We already know that very strange things might happen at a charging station (like a broken off cable shown a week ago). Here is another example, kind of related to cables, provided by Wham Baam Dangercam (with a misleading title though).
A Tesla Model Y user appeared at a ChargePoint dual-head AC Level 2 station and tried to connect her car, but as it turns out, the cable did not reach the charging inlet.
We believe that the cable is long enough, as ChargePoint has a cable management system, but as we can see, the cables were too tangled up.
The first car was connected to the wrong side of the charging station (maybe there was no other option at the time), which probably would still be ok if the cables were not tangled up.
A woman was not patient enough (or a bit frustrated) to try to untie the knot (if it was even possible) so the cable could reach the Tesla Model Y. She simply unplugged the other EV, interrupting its charging session, and re-plugged it in with the left plug.
“Alex was charging his Tesla Model Y at a casino in Las Vegas where he lives when a California license plated tourist parked next to me in their own Tesla Model Y. Alex got a push notification that his charging had stopped and found this Sentry Mode video.”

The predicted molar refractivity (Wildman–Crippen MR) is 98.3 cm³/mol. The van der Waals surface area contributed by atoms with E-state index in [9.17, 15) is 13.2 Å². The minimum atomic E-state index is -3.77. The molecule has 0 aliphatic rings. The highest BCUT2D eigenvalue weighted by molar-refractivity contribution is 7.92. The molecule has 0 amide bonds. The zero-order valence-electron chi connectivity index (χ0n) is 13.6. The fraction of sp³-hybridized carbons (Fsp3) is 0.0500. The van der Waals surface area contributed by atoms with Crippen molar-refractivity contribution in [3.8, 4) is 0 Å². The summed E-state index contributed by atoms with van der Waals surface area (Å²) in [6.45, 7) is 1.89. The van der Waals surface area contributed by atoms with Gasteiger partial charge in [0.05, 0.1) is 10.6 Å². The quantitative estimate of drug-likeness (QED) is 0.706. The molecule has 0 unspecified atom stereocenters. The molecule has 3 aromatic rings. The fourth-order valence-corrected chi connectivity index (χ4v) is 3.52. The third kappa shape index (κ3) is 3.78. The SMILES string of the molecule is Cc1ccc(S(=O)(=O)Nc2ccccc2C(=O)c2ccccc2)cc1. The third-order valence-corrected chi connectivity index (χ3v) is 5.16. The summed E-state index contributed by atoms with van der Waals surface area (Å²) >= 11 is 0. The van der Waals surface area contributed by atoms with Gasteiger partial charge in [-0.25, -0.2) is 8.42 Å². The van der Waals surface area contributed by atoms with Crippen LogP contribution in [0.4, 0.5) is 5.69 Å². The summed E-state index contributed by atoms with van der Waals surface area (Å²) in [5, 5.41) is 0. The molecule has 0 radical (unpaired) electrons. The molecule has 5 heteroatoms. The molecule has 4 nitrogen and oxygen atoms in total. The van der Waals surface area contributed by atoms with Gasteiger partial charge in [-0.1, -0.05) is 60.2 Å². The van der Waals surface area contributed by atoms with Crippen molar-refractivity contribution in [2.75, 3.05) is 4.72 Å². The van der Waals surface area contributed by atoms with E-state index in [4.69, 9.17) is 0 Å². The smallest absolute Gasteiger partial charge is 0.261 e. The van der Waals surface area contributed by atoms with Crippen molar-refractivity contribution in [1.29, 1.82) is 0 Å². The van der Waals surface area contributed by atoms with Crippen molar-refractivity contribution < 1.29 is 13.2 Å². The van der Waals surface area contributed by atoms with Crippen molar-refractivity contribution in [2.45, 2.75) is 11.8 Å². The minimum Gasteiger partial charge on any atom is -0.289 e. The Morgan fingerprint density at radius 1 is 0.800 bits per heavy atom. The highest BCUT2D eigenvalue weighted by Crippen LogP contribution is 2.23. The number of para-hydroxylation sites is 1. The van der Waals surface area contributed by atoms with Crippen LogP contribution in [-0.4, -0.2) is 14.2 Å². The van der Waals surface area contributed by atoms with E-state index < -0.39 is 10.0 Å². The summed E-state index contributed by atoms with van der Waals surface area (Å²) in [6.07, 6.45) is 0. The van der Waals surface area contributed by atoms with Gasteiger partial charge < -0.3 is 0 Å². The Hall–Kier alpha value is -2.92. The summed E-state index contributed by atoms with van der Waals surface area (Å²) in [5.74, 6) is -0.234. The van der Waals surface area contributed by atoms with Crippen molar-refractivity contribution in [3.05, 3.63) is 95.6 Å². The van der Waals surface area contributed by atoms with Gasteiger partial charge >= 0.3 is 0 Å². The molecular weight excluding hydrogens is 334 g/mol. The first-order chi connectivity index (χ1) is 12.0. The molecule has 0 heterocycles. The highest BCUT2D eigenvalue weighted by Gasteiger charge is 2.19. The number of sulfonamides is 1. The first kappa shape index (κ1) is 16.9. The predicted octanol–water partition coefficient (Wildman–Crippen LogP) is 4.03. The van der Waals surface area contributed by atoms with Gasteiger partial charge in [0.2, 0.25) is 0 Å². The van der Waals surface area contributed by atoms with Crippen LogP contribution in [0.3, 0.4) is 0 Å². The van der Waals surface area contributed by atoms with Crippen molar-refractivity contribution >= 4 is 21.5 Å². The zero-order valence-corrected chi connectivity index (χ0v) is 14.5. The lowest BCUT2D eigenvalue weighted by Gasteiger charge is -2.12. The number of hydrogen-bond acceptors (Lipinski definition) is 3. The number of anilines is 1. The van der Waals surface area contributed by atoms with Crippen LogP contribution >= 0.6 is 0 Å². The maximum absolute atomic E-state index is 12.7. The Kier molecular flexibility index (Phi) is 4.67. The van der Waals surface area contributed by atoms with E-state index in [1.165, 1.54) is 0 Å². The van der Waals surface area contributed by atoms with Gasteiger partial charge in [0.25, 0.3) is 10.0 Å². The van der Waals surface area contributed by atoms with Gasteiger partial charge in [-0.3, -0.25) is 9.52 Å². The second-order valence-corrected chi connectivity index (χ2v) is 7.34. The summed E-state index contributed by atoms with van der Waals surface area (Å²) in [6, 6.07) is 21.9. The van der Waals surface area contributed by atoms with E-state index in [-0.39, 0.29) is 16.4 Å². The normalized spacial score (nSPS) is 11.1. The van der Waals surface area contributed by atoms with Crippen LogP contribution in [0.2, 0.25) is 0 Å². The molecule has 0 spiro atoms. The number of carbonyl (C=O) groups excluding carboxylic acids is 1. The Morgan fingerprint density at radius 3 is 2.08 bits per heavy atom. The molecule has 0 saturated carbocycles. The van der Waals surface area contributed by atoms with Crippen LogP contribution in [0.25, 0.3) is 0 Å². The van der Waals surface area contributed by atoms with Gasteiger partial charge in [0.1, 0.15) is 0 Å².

We are not sure, but it probably means that the other car started charging using the woman’s account.
Clearly there are no bad intentions in this story, but rather an example of real-life experience of EV users.
After a while of struggling, the right cable was ready to use and reach the Tesla Model Y, but we don’t know whether it would start charging without initiating another session – probably not.
Anyway, the moral of the story is that long cables might cause trouble, because some clumsy users leave a station with tangled up cables or use the plug from the wrong side. Unfortunately, because the charging inlets are in different places in various EVs, the cables have to be long.
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